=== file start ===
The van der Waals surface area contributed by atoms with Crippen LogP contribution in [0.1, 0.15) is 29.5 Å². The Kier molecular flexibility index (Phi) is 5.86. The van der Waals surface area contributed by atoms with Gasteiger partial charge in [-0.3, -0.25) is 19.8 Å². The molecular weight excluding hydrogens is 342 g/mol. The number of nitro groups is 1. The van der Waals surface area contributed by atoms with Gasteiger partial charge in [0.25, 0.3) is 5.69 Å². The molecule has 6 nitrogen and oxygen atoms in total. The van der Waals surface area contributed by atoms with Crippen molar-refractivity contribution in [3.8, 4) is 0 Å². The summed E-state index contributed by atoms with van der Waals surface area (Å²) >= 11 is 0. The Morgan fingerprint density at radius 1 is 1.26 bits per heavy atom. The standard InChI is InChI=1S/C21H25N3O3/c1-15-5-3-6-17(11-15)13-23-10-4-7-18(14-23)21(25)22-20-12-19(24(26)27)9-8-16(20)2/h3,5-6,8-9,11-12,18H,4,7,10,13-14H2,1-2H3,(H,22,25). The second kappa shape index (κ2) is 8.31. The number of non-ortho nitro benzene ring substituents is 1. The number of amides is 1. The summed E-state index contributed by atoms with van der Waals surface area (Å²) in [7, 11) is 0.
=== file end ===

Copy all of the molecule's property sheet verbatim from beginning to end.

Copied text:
The van der Waals surface area contributed by atoms with Crippen LogP contribution in [0.1, 0.15) is 29.5 Å². The Kier molecular flexibility index (Phi) is 5.86. The van der Waals surface area contributed by atoms with Gasteiger partial charge in [-0.3, -0.25) is 19.8 Å². The molecular weight excluding hydrogens is 342 g/mol. The number of nitro groups is 1. The van der Waals surface area contributed by atoms with Gasteiger partial charge in [0.25, 0.3) is 5.69 Å². The molecule has 6 nitrogen and oxygen atoms in total. The van der Waals surface area contributed by atoms with Crippen molar-refractivity contribution in [3.8, 4) is 0 Å². The summed E-state index contributed by atoms with van der Waals surface area (Å²) >= 11 is 0. The Morgan fingerprint density at radius 1 is 1.26 bits per heavy atom. The standard InChI is InChI=1S/C21H25N3O3/c1-15-5-3-6-17(11-15)13-23-10-4-7-18(14-23)21(25)22-20-12-19(24(26)27)9-8-16(20)2/h3,5-6,8-9,11-12,18H,4,7,10,13-14H2,1-2H3,(H,22,25). The second kappa shape index (κ2) is 8.31. The number of non-ortho nitro benzene ring substituents is 1. The number of amides is 1. The summed E-state index contributed by atoms with van der Waals surface area (Å²) in [7, 11) is 0.